That’s up from 1.3% in the second quarter. It also slightly exceeded expectations, which predicted growth of 1.9%. A sum-up from the Tweetosphere:
GDP growth in Q3 was: 1. Higher than expected; 2. Faster in the US than other industrialized countries; 3. Slower than US historical average — Justin Wolfers (@justinwolfers) October 26, 2012
Political impact? Folks know if takehome pay is rising or if their son-in-law is still looking for work. More important than 1.9% vs 2.0% — James Pethokoukis (@JimPethokoukis) October 26, 2012
GDP at 2% — tough to beat an incumbent in a growing economy. — Ryan Lizza (@RyanLizza) October 26, 2012
Josh Mitchell sees flat spending on equipment and software in September as a sign that companies are “skittish about weaker economies abroad as well as looming tax increases and government spending cuts in the U.S.,” referring in the latter point to the “fiscal cliff” that might hit at the beginning of next year. Ed Morrissey attributes the higher-than-expected bump to federal government spending – in particular, defense expenditure increases of 13.0%:
[The boost from spending on national defense] has a lot to do with the improvement, especially since exports actually fell in the quarter by 1.6%. Personal consumption kept pace with the overall number at 2.0%, though — not enough to give any indication of a massive consumer-fueled growth spurt on the horizon. Real final sales of domestic product came in at 2.1%, which shows that the 2.0% growth wasn’t due to inventory inflation, as was the case at the end of 2009.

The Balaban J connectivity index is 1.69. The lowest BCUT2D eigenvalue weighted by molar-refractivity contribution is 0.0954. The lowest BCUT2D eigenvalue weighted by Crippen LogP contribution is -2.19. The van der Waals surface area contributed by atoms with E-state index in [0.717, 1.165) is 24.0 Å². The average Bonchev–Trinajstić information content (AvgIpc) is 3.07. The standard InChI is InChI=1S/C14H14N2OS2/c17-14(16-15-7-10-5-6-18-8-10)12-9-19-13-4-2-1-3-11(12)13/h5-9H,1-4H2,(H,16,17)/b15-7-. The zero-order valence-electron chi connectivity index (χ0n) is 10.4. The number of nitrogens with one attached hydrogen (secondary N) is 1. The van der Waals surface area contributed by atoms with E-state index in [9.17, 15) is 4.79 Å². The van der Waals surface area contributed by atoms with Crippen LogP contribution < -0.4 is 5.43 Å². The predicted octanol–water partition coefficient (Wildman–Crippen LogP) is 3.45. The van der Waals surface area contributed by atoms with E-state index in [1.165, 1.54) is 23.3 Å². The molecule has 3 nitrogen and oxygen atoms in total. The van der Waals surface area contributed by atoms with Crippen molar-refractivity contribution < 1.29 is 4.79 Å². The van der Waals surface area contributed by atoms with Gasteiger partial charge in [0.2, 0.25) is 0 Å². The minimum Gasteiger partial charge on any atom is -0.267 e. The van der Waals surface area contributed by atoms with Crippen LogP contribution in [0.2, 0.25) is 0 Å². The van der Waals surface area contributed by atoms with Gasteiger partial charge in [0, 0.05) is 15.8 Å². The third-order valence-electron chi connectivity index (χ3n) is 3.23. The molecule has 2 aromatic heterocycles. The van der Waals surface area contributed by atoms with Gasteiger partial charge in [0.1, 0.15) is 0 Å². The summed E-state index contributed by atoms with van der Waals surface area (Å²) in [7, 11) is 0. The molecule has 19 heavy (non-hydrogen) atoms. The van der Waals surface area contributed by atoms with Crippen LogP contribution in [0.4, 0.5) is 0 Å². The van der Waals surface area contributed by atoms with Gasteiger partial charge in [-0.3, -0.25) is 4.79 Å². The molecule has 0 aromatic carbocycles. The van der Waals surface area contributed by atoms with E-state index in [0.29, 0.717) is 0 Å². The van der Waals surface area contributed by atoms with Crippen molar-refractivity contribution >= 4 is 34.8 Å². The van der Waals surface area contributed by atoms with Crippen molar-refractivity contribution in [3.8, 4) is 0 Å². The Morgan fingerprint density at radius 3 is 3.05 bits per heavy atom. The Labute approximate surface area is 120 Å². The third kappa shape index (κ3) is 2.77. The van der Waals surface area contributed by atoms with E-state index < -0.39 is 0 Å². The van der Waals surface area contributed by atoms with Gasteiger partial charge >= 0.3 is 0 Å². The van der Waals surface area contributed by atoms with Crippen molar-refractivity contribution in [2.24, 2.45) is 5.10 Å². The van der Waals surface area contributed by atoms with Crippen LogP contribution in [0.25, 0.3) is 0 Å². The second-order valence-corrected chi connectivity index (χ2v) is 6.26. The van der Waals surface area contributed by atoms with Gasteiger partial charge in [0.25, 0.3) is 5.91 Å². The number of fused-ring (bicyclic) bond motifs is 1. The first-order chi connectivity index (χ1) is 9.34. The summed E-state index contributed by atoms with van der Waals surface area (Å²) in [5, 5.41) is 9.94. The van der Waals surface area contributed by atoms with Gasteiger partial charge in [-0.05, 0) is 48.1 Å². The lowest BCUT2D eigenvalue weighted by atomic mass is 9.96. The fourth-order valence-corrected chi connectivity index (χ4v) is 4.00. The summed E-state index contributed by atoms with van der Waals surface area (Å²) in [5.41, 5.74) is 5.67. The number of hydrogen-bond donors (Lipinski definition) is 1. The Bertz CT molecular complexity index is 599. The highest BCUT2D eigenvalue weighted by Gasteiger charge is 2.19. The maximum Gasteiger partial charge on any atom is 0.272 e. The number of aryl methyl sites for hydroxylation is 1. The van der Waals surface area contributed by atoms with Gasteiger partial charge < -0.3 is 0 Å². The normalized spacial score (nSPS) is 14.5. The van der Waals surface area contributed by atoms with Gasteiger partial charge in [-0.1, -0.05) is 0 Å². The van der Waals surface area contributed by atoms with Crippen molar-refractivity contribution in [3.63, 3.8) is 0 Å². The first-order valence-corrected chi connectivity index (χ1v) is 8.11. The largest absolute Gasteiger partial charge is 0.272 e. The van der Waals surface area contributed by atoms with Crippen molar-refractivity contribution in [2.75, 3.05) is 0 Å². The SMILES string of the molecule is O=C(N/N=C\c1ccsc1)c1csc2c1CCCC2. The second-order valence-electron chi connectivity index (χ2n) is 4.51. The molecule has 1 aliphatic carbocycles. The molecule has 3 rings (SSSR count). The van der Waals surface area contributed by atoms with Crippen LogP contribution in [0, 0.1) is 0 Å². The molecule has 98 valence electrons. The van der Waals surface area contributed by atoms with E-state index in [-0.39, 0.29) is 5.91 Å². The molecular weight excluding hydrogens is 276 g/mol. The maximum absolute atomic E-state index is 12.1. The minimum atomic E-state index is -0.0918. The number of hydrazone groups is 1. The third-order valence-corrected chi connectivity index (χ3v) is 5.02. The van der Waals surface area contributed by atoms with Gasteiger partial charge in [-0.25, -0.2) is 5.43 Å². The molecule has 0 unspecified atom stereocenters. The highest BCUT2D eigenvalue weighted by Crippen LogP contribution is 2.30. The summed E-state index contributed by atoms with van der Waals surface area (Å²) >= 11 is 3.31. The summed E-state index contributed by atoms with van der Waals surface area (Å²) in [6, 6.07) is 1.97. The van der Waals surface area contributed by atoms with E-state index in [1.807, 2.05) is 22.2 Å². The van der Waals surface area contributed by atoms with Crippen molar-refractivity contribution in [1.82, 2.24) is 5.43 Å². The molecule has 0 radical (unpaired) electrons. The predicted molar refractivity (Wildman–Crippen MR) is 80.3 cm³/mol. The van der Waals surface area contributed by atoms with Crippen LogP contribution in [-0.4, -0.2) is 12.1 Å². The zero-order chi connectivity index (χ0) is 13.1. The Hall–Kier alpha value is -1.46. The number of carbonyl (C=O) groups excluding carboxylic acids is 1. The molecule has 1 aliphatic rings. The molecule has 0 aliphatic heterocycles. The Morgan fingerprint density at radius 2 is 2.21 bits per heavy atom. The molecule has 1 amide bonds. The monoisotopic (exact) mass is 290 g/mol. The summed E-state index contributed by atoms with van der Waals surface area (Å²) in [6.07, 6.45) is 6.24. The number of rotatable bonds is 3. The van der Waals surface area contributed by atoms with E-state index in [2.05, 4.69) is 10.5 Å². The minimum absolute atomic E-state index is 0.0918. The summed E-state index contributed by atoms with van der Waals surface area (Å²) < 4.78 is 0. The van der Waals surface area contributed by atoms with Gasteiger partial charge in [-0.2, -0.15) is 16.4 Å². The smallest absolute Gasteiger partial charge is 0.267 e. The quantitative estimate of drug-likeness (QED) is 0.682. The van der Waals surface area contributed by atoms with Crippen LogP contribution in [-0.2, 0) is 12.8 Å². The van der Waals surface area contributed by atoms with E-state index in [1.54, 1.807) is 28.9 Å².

After reminding everyone that today’s data is subject to revision, Yglesias contextualizes the defense number:
I once asked some Treasury Department officials why the defense purchases numbers bounce around so much given that they’re on an annual budget cycle, and they said basically that they don’t know. Which is just to say that while that quarter-to-quarter change is striking, it’s not particularly unusual and reflects one of the many sources of noise in the data that it would be wise to avoid reading too much into.
He also calls attention to another data point:
The most interesting specific piece of news is that though state and local government purchases shrank in Q3 they shrank only very slightly and by the smallest margin we’ve seen since 2009. State and local balanced budget requirements have been a longstanding drag on the American economy but with the housing sector seeing an uptick in activity they may be looking less stretched in the future.
Dylan Matthews explains what the GDP figure means for Obama:
Politically, [it’s] good news for the president’s reelection campaign–at least according to most election forecasting models. Given President Obama’s pre-summer approval rating of 46.4 percent (which the model uses to allow predictions months ahead of time), and the average growth rate of 1.766 percent for 2012 to date, the Wonkblog election model puts the odds of Obama winning at about 81.3 percent.
Meanwhile, Steve Hansen and Doug Short caution against reading too much into the data:
It does not measure wealth, disposable income, or employment. In short, GDP does not measure the change of the economic environment for Joe Sixpack in 1970, and Joe Sixpack’s kid, yet pundits continuously compare GDP across time periods. Although there always will be some correlation between all economic pulse points, GDP does not measure the economic elements that directly impact the quality of life of its citizens.
The announcement of the October jobs report next Friday will be the last release of major economic data before the election.
(Chart from Steve Benen)